A significant number of clinical cardiologists have been pursuing the use of various progenitor / precursor / pluripotent cell types to heal / recover / restore damaged and infarcted myocardium. Unlike the methods focusing on implanting cardiomyocytes following in vitro differentiation, a competing school of thought is attempting to inject progenitor cells into the blood stream. For the latter approach, there are a series of steps presumed for efficacy to be demonstrated. The general premise is that the precursor cells, one in the bloodstream, will:
Step 1. Migrate to the vessel proximal to the area of the injury
Step 2. Travel through the layers of the vasculature
Step 3. Migrate further to the specific area of ischemic / stunned / infarcted myocardium
Step 4. Accept unique local signaling cues to differentiate into mature myocardium
Step 5. (Optional) Secrete signaling cues to mobilize resident precursor cells to differentiate and ameliorate the damaged area
In the clinic, bone marrow-derived mononuclear cells used in this manner flopped spectacularly (1), although various efforts (C-Cure from Cardio3 to Capricore’s CDCs) continue to use populations of precursor cells that are expected to complete Steps 1 through 5 in order to achieve efficacy. Generally, I’m highly skeptical of these latter methods for various reasons. There are limited to data to describe the signaling that controls Step 1. Further, it is unclear how these precursor cells, which are not expected to be migratory, are able to travel through the layers of endothelium to exit the lumen of the vessels and capillaries that they’re in. For example, leukocytes have specific mechanisms that dictate their adhesion to, and migration out, of vessels at specific sites (2). For proponents of precursor-based myocardial repair, no meaningful mechanisms are provided to explain the mode of migration used to exit the blood stream. The limitations of Step 3 overlap with Step 1, and presumably a solution for the latter will apply to the former. The localized signaling cues required to achieve Step 4 largely remain mysterious in the context of cells injected into the blood stream.
Step 5 is similarly ambiguous. A recent paper by Tomasetti and Vogelstein (3) presents a significant challenge to the assumptions behind Step 5. In the paper, the authors test a possible link between organ-specific cancer risk and the effects associated with lifetime number of stem cell divisions (Figure 1, which can be seen at the following link). The note a correlation of 0.81 between lifetime risk and total stem cell divisions. So how does a figure linking lifetime cancer risk to total stem cell divisions relate at all to healing the heart?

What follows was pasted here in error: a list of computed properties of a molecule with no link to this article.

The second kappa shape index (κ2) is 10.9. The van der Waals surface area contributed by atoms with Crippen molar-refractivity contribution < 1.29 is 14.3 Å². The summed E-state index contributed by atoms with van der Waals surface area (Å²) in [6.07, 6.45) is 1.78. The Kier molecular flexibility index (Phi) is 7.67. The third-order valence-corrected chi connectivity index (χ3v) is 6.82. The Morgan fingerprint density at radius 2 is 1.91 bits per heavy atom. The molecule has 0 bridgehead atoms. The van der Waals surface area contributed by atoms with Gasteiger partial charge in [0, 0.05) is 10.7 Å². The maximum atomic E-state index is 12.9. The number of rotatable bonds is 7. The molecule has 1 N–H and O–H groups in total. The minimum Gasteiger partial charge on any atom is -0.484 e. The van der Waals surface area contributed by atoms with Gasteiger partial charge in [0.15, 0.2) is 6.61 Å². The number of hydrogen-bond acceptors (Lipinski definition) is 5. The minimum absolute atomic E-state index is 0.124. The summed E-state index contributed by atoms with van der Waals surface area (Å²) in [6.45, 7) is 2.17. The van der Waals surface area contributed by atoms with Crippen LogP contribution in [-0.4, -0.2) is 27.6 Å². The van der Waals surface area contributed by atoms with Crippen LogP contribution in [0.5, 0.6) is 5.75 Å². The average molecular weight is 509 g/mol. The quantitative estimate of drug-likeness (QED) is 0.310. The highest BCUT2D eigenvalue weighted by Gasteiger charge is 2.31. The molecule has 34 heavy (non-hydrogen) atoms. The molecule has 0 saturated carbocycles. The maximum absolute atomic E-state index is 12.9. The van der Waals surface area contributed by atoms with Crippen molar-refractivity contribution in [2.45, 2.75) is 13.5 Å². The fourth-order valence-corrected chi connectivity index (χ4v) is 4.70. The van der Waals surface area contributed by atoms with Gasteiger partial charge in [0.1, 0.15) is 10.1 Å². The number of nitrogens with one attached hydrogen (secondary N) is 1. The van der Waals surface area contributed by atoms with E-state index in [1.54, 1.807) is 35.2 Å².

One of the clues may be apparent in what Tomasetti and Vogelstein do not show: the heart is absent in their figure. The reason is largely because the heart is not a hot spot for cancers. Myxomas may be readily prevalent in some people with Carney’s complex (4), but there is a strong genetic basis related to endocrine overactivity and modulated cAMP-dependent protein kinase function. So if the prevalence of cancer is low, what about the regenerative capacity of the heart?
Generally speaking, the heart is not remarkable for its regenerative capacity. A recent paper noted that a subpopulation of c-Kit expressing cells in the heart may produce new cardiomyocytes, comprising up to 0.016% when stimulated by injury (5). Yes, 0.016%. This finding should not be too surprising. Regeneration in the heart, despite the hopes and desires of some, has always been very low. Even further, an interesting study from 2009 suggested that cardiomyocytes renew at ~1% annually until the age of 25, and then decline to ~0.5% by the age of 75 (6).
Interestingly, the lack of regenerative capacity in the heart is very much at odds with companies that are publicizing a pipeline product that hopes to capitalize on this inherent regenerative capacity. In effect, acceptance that such a regenerative capacity may be insignificant is a considerable challenge to these programs. In that respect, I think the paper by Tomasetti and Vogelstein adds yet another nail to the coffin of the “heart-is-a-regenerative-organ” proponents. If the heart is readily regenerative, lifetime total stem cell divisions would be higher *and* the lifetime risk of neoplasia would be higher… or at least figure measurably in Tomasetti and Vogelstein’s data.
At this point, methodologies claiming to utilize the inherent regenerative capacity of the heart are based more on data-free optimism than a rational view of the literature.